While you’re writing goals, make sure you have data on company and job seeker expectations when it comes to diversity. Why? Results show a gap between what’s important to employees and employers, and there’s a lot companies can do to better meet employee needs.


Pop Quiz!

Which demographic group feels most strongly about having diverse representation in leadership?


B. Gen Zers

C. Veterans

Identify Who Is Accountable for Diversity Recruitment Results

Once you’ve set diversity recruiting goals, define who will be responsible for delivering results. Leading-edge employers insist diversity is everyone’s responsibility, not just HR’s. Everyone from the CEO to hiring managers to project leads and individual contributors are accountable for driving progress.

Offer formal diversity training for hiring teams. This may include unconscious bias workshops, training on interview best practices, or other tactics that help employees expand their mindset and understand different perspectives.




A number of CEOs are leading by example, making public commitments to diversity-related goals and initiatives, and providing periodic progress reports (see CEO Action for Diversity & Inclusion and Employers for Pay Equity).




Seek Leadership Buy-In for Diversity Recruiting Efforts

Most leaders believe that diversity is important and should be a priority. And most companies have plans in place to drive progress. So, getting leadership buy-in for new diversity recruiting strategies should be easy, right? Well…

According to the Diversity Recruiting Employer Benchmark Survey, leaders buy into the value of diversity recruiting in concept. In reality, there are some disconnects – like leaders not being willing to try new approaches or invest in new diversity recruiting initiatives. Getting their input, buy-in and support up front can help set the stage for changes and investments.


Create & Execute Your Diversity Recruiting Action Plan

You know your goals. You have leadership support. Now, it’s time to create and execute your plan. Opportunities exist at every step of your recruitment process checklist. Pay attention to policies, processes and programs throughout your hiring cycle, and map your diversity recruiting efforts to those that are most valued by job seekers.




Hiring phase

Action items to consider



  • When was the last time your company looked at how it defines diversity? Is it time to refresh your definition to address job seeker expectations? (For example, Gen Z candidates ranked personality higher than age, race or gender when it comes to desired workplace diversity.)
  • Does your organization clearly communicate its commitment to diversity in company communications and marketing materials? Do company leaders talk about diversity in public forums?
  • Does your employer brand reflect a commitment to diversity?
  • Would a marketing approach to diversity recruiting increase your talent pipeline?
  • Are you considering non-traditional candidates?



  • Are your recruitment communications as diverse as your candidates? Target different demographics with unique messaging. Use talent communities and share employee success stories.
  • Are you using the right communication channels to reach a diverse range of talent?
  • Are you taking advantage of opportunities to build brand awareness before attending diversity career fairs?



  • Are you using the same sources you’ve always used because “that’s the way we’ve always done it?”
  • Are you sourcing candidates where they’re most likely looking for jobs? (For example, veterans give greater weight to job boards and hiring events than women.)
  • Are you recruiting at colleges with diverse student bodies? Partnering with diversity organizations? Using specialized job boards? Maximizing employee referrals?



  • Are your job descriptions and postings written in a way that attracts the broadest pool of diverse candidates?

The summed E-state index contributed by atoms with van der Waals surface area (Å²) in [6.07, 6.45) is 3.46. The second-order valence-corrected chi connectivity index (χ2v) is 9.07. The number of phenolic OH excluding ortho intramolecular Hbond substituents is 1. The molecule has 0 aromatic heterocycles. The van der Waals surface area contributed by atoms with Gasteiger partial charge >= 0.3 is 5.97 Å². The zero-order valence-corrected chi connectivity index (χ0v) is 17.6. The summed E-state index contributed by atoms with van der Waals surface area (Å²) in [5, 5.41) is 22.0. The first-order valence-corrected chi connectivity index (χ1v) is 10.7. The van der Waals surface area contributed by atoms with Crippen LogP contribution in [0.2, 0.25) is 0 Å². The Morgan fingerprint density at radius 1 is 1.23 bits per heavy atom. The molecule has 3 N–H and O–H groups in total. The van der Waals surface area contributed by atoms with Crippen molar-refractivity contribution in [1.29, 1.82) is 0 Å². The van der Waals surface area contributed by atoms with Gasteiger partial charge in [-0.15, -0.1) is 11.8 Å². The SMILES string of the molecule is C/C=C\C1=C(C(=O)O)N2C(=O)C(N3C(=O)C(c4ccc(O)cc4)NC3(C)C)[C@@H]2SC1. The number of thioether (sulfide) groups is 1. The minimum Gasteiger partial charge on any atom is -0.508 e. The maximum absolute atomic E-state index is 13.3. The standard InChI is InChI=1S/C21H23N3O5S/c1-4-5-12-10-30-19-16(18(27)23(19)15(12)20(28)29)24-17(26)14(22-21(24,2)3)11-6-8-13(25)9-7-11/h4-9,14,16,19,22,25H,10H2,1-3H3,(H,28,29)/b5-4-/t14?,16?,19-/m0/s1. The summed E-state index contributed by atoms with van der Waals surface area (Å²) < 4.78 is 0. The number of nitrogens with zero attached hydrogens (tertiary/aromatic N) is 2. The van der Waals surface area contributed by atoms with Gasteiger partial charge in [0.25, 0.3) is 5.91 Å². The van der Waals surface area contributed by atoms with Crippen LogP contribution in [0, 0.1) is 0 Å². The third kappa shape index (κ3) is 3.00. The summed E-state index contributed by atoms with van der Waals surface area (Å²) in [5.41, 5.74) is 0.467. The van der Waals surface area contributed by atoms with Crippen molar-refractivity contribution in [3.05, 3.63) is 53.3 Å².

• Should you consider changing job requirements to attract those with nontraditional backgrounds (for example, accepting candidates without a college degree)?
  • Should you consider taking new approaches to eliminate unconscious bias in screening, like using blind resumes or adopting technology to do initial screenings?
  • Is your talent pipeline diverse enough?



  • Is your hiring team diverse? Are they trained to properly interview a diverse range of candidates?
  • Are your interview questions standardized to eliminate bias?
  • Can interview scheduling technology help free up recruiting staff to focus on more strategic priorities, like building relationships?




Offer & Hire

  • Does your offer include employee benefits that are attractive to diverse candidates? (Do you know which demographic group claims maternity/paternity benefits are almost as important as pay equity? Which group ranks pay equity as most important by far? And which demographic group identifies workplace accommodations for differently abled people as most important?
  • What special programs or opportunities will be available to help your new hire acclimate and succeed (for example, mentoring and employee resource groups)?



This is just a sampling of possible action items. Research what other companies are doing, especially your top competitors. And remember, a diversity recruiting strategy only covers the first step — getting employees in the door.  Comprehensive retention strategies are also needed to support and promote diversity and inclusion throughout the employment life cycle.


Measure & Report Progress

How will you know if your company is making progress in diversity recruiting? One way is to define and monitor KPIs. Report progress each month or each quarter alongside business results. You may start to see a correlation between company-wide KPI progress and diversity metrics!

Common success measures include:


  • Change in diversity representation in senior leadership, management and across the company
  • Change in talent pipeline diversity
  • Employee retention
  • Employee satisfaction with diversity and inclusion
  • Employee performance
  • Manager satisfaction with new hires

This is just a sampling. There are other measures that can provide deeper insights into what’s working and where there are opportunities to improve.


Identify and Overcome Diversity Recruiting Barriers

The Diversity Recruiting Employer Benchmark Survey shows that 70% of talent acquisition experts believe increasing workplace diversity is a challenge because leaders aren’t willing to try new approaches. Recruiting staff don’t have the time or resources, and there’s a lack of funding for new diversity recruiting initiatives.

Here are a few resources that can help: